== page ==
Quinn family 'unjustly treated'
SUPPORT:ORDINARY PEOPLE in the Border counties of Fermanagh and Cavan feel the Quinns have been “unjustly treated”, Tom Boyle, secretary of the Fermanagh GAA county board, said yesterday.
“There would be widespread sympathy among the GAA for the Quinns’ enormous contribution to this area. They have created jobs, keeping young people in the area, when no government agency, on either side of the Border, was doing that.”
Ulster Unionist MLA for Fermanagh-South Tyrone Tom Elliott said people needed to remember the facts.
“It’s clear that the Quinns enjoy a degree of support within the local community but there is a legal process in play here and it must be followed,” he said.
Alma Kinnear, a businesswoman in Lisnaskea, Co Fermanagh, said local opinion was divided. “It’s very sad to see the Quinns being abused when there are people who have done a hell of a lot worse walking free. Everything the Quinns did was done properly. None of their businesses ever failed. It was quality all the way.” she said.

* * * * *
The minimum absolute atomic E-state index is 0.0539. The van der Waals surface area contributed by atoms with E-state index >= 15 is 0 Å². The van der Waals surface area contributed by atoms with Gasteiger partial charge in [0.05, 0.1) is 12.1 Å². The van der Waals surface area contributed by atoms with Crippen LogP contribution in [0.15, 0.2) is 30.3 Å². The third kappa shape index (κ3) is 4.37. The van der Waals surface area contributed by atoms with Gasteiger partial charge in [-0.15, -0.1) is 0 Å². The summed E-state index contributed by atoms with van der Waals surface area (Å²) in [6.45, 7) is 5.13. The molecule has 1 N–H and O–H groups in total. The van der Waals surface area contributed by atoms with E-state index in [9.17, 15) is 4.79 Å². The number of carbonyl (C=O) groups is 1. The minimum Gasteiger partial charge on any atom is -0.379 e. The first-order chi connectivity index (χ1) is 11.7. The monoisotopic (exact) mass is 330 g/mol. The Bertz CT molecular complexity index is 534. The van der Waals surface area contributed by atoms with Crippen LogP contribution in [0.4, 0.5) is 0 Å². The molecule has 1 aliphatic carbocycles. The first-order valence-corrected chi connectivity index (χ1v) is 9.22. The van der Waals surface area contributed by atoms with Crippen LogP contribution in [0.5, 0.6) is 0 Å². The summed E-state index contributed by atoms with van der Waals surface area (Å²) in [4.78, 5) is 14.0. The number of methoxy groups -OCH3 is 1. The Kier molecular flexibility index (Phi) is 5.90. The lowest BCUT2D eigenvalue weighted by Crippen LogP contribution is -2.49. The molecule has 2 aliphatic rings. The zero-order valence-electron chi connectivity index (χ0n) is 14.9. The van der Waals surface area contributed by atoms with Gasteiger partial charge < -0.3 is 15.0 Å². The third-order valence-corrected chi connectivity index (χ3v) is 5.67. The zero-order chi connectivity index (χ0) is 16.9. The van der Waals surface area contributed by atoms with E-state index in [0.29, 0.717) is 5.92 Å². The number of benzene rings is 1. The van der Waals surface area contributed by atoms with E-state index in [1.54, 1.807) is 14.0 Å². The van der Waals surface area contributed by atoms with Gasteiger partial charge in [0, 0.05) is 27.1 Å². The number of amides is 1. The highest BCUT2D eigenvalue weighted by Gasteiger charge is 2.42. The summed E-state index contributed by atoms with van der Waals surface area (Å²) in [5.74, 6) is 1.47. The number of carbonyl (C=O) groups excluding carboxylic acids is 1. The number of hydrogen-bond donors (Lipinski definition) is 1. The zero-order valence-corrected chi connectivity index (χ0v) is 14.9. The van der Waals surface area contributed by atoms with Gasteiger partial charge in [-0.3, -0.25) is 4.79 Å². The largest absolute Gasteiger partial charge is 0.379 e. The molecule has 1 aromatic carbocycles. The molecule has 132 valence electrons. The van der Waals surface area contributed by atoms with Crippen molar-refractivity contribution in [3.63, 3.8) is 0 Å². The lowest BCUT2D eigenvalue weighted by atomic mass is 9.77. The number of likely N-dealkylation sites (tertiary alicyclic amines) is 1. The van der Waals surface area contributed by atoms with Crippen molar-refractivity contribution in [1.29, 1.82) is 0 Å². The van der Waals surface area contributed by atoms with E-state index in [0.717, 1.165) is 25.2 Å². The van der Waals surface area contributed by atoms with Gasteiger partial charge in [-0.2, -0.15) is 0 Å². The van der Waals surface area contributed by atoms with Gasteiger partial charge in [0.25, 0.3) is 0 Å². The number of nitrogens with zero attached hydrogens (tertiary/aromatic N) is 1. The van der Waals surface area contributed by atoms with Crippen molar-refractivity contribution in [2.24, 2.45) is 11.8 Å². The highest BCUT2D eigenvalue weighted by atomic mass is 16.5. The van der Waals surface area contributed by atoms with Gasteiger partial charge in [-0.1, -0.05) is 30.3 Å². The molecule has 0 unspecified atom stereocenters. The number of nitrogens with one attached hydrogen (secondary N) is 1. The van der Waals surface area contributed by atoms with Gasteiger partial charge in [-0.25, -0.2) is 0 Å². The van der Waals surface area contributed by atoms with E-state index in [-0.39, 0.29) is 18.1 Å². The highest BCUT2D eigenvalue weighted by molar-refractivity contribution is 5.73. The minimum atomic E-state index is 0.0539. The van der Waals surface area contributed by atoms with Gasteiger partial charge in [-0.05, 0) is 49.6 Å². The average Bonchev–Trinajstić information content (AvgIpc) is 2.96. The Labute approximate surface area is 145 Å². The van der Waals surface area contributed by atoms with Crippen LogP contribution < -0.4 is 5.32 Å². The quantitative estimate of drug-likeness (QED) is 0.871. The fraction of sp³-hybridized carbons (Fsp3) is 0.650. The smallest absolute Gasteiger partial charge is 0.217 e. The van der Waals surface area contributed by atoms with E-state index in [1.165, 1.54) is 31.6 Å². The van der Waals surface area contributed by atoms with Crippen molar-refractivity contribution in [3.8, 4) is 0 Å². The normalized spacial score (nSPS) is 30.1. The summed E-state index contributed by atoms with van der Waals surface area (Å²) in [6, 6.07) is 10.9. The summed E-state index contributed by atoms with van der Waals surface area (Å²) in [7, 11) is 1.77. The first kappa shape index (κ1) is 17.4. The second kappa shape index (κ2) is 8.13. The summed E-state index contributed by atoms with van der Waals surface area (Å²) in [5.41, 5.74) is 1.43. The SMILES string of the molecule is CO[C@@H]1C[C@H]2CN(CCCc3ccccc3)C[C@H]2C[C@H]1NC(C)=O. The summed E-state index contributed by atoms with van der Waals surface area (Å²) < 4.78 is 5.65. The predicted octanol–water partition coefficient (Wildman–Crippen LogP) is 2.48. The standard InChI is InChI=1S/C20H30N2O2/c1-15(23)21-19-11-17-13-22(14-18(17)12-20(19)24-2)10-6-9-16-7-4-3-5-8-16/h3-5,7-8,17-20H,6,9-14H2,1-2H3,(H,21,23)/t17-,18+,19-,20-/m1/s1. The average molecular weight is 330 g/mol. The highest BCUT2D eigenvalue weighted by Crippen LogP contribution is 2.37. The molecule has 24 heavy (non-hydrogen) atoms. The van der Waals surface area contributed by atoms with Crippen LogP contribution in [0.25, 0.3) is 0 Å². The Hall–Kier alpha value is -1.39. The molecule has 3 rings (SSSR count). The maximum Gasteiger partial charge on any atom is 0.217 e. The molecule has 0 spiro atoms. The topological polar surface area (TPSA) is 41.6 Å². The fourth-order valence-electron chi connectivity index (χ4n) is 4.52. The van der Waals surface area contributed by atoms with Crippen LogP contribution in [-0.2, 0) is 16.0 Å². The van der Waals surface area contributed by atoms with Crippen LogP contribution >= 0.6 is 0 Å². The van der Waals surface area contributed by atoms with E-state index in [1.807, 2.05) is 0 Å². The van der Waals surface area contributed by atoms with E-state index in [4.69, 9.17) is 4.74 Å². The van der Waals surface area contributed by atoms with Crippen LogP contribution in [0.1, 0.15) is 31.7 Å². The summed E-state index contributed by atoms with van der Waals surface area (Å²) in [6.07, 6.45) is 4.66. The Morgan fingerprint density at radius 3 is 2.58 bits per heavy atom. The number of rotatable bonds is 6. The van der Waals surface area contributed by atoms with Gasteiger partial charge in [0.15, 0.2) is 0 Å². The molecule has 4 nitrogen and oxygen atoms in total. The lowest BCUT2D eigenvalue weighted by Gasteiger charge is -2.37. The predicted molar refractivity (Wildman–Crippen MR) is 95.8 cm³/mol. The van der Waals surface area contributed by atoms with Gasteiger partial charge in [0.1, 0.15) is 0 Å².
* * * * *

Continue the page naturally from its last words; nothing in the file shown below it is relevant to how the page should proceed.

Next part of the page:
Lord Morrow, the DUP MLA for Fermanagh-South Tyrone, said everyone needed to be equal under the law.
“Regardless of the jobs created through Quinn companies . . . it is a very dangerous situation where people are treated differently by the law as a result of their status in society,” he said.
Fermanagh Enterprise chief executive John Treacy said the Quinn family had been “scapegoated” and should have been given a chance to put their seven-year recovery plan into action.
“Seán Quinn transformed the economic and social landscape in what was a deprived Border area. He has been exceptionally loyal to his workforce,” he said.